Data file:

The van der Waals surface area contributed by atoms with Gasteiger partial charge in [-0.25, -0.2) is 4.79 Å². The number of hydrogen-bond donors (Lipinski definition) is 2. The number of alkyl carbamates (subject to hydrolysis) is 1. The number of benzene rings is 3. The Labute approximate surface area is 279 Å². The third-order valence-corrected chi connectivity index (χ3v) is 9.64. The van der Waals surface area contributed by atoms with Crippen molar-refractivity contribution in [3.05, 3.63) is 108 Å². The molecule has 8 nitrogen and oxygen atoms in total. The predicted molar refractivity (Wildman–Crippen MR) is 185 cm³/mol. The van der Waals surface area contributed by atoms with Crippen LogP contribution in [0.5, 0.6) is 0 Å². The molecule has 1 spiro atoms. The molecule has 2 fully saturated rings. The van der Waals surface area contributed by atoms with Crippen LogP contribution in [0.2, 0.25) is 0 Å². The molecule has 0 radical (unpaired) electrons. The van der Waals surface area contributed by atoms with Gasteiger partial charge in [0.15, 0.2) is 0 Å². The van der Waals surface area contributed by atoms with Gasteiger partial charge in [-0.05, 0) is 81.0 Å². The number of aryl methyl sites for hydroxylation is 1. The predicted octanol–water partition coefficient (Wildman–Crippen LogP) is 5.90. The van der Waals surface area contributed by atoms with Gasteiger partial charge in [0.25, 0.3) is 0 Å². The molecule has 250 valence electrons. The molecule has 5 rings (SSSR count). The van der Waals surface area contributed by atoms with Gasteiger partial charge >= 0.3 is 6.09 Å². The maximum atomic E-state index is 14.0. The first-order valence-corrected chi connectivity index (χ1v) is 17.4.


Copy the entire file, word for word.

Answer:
The van der Waals surface area contributed by atoms with Gasteiger partial charge in [-0.25, -0.2) is 4.79 Å². The number of hydrogen-bond donors (Lipinski definition) is 2. The number of alkyl carbamates (subject to hydrolysis) is 1. The number of benzene rings is 3. The Labute approximate surface area is 279 Å². The third-order valence-corrected chi connectivity index (χ3v) is 9.64. The van der Waals surface area contributed by atoms with Crippen molar-refractivity contribution in [3.05, 3.63) is 108 Å². The molecule has 8 nitrogen and oxygen atoms in total. The predicted molar refractivity (Wildman–Crippen MR) is 185 cm³/mol. The van der Waals surface area contributed by atoms with Crippen LogP contribution in [0.5, 0.6) is 0 Å². The molecule has 1 spiro atoms. The molecule has 2 fully saturated rings. The van der Waals surface area contributed by atoms with Crippen LogP contribution in [0.2, 0.25) is 0 Å². The molecule has 0 radical (unpaired) electrons. The van der Waals surface area contributed by atoms with Gasteiger partial charge in [0.15, 0.2) is 0 Å². The van der Waals surface area contributed by atoms with Gasteiger partial charge in [-0.05, 0) is 81.0 Å². The number of aryl methyl sites for hydroxylation is 1. The predicted octanol–water partition coefficient (Wildman–Crippen LogP) is 5.90. The van der Waals surface area contributed by atoms with Gasteiger partial charge in [0.25, 0.3) is 0 Å². The molecule has 250 valence electrons. The molecule has 5 rings (SSSR count). The van der Waals surface area contributed by atoms with Gasteiger partial charge >= 0.3 is 6.09 Å². The maximum atomic E-state index is 14.0. The first-order valence-corrected chi connectivity index (χ1v) is 17.4.